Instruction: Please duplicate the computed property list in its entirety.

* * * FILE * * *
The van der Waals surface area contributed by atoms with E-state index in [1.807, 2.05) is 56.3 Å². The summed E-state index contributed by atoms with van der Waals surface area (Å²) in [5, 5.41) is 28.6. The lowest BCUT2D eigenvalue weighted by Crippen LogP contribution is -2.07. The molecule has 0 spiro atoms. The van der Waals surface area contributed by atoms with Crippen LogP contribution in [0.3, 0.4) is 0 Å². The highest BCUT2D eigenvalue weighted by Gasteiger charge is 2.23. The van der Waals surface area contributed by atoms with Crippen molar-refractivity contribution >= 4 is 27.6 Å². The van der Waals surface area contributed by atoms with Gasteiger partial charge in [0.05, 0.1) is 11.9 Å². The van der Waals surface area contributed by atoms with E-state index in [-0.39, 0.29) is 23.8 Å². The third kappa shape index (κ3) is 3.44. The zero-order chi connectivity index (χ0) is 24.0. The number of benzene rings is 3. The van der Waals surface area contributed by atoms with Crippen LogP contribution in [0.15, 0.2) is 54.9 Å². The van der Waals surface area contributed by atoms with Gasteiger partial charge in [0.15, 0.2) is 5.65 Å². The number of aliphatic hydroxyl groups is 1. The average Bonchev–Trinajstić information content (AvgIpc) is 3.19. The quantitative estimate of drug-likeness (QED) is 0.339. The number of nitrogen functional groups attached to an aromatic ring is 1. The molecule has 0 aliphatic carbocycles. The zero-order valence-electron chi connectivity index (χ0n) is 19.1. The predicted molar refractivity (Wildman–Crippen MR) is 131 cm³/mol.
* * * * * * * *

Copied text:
The van der Waals surface area contributed by atoms with E-state index in [1.807, 2.05) is 56.3 Å². The summed E-state index contributed by atoms with van der Waals surface area (Å²) in [5, 5.41) is 28.6. The lowest BCUT2D eigenvalue weighted by Crippen LogP contribution is -2.07. The molecule has 0 spiro atoms. The van der Waals surface area contributed by atoms with Crippen LogP contribution in [0.3, 0.4) is 0 Å². The highest BCUT2D eigenvalue weighted by Gasteiger charge is 2.23. The van der Waals surface area contributed by atoms with Crippen molar-refractivity contribution >= 4 is 27.6 Å². The van der Waals surface area contributed by atoms with Gasteiger partial charge in [0.05, 0.1) is 11.9 Å². The van der Waals surface area contributed by atoms with E-state index in [-0.39, 0.29) is 23.8 Å². The third kappa shape index (κ3) is 3.44. The zero-order chi connectivity index (χ0) is 24.0. The number of benzene rings is 3. The van der Waals surface area contributed by atoms with Crippen LogP contribution in [0.15, 0.2) is 54.9 Å². The van der Waals surface area contributed by atoms with Gasteiger partial charge in [0.15, 0.2) is 5.65 Å². The number of aliphatic hydroxyl groups is 1. The average Bonchev–Trinajstić information content (AvgIpc) is 3.19. The quantitative estimate of drug-likeness (QED) is 0.339. The number of nitrogen functional groups attached to an aromatic ring is 1. The molecule has 0 aliphatic carbocycles. The zero-order valence-electron chi connectivity index (χ0n) is 19.1. The predicted molar refractivity (Wildman–Crippen MR) is 131 cm³/mol.